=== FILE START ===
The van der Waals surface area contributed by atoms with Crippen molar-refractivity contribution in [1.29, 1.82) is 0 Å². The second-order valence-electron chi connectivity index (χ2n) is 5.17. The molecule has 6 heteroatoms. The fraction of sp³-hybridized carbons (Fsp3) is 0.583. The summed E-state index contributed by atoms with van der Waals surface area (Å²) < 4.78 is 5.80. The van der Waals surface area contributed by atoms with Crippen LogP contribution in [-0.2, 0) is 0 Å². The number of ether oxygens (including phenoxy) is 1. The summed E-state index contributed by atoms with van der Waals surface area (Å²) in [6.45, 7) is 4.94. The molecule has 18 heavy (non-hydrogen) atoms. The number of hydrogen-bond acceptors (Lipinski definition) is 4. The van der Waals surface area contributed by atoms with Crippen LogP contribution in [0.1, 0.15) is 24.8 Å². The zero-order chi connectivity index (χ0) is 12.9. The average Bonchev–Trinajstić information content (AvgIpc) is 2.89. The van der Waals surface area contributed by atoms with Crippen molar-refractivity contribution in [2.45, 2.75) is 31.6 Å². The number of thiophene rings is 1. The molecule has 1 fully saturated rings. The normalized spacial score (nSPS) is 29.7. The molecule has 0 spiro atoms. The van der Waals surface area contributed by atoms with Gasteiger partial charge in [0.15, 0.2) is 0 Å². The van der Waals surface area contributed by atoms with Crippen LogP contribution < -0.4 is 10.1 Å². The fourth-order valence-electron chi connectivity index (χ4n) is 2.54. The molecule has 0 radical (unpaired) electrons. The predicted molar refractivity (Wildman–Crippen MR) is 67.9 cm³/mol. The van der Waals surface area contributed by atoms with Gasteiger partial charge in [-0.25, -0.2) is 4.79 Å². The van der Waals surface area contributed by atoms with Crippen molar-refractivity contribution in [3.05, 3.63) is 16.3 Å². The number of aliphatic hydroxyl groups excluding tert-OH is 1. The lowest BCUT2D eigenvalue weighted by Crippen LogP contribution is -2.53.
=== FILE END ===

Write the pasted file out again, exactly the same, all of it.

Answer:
The van der Waals surface area contributed by atoms with Crippen molar-refractivity contribution in [1.29, 1.82) is 0 Å². The second-order valence-electron chi connectivity index (χ2n) is 5.17. The molecule has 6 heteroatoms. The fraction of sp³-hybridized carbons (Fsp3) is 0.583. The summed E-state index contributed by atoms with van der Waals surface area (Å²) < 4.78 is 5.80. The van der Waals surface area contributed by atoms with Crippen LogP contribution in [-0.2, 0) is 0 Å². The number of ether oxygens (including phenoxy) is 1. The summed E-state index contributed by atoms with van der Waals surface area (Å²) in [6.45, 7) is 4.94. The molecule has 18 heavy (non-hydrogen) atoms. The number of hydrogen-bond acceptors (Lipinski definition) is 4. The van der Waals surface area contributed by atoms with Crippen LogP contribution in [0.1, 0.15) is 24.8 Å². The zero-order chi connectivity index (χ0) is 12.9. The average Bonchev–Trinajstić information content (AvgIpc) is 2.89. The van der Waals surface area contributed by atoms with Crippen molar-refractivity contribution in [2.45, 2.75) is 31.6 Å². The number of thiophene rings is 1. The molecule has 1 fully saturated rings. The normalized spacial score (nSPS) is 29.7. The molecule has 0 spiro atoms. The van der Waals surface area contributed by atoms with Gasteiger partial charge in [0.15, 0.2) is 0 Å². The van der Waals surface area contributed by atoms with Crippen LogP contribution < -0.4 is 10.1 Å². The fourth-order valence-electron chi connectivity index (χ4n) is 2.54. The molecule has 0 radical (unpaired) electrons. The predicted molar refractivity (Wildman–Crippen MR) is 67.9 cm³/mol. The van der Waals surface area contributed by atoms with Gasteiger partial charge in [-0.25, -0.2) is 4.79 Å². The van der Waals surface area contributed by atoms with Crippen molar-refractivity contribution in [3.05, 3.63) is 16.3 Å². The number of aliphatic hydroxyl groups excluding tert-OH is 1. The lowest BCUT2D eigenvalue weighted by Crippen LogP contribution is -2.53.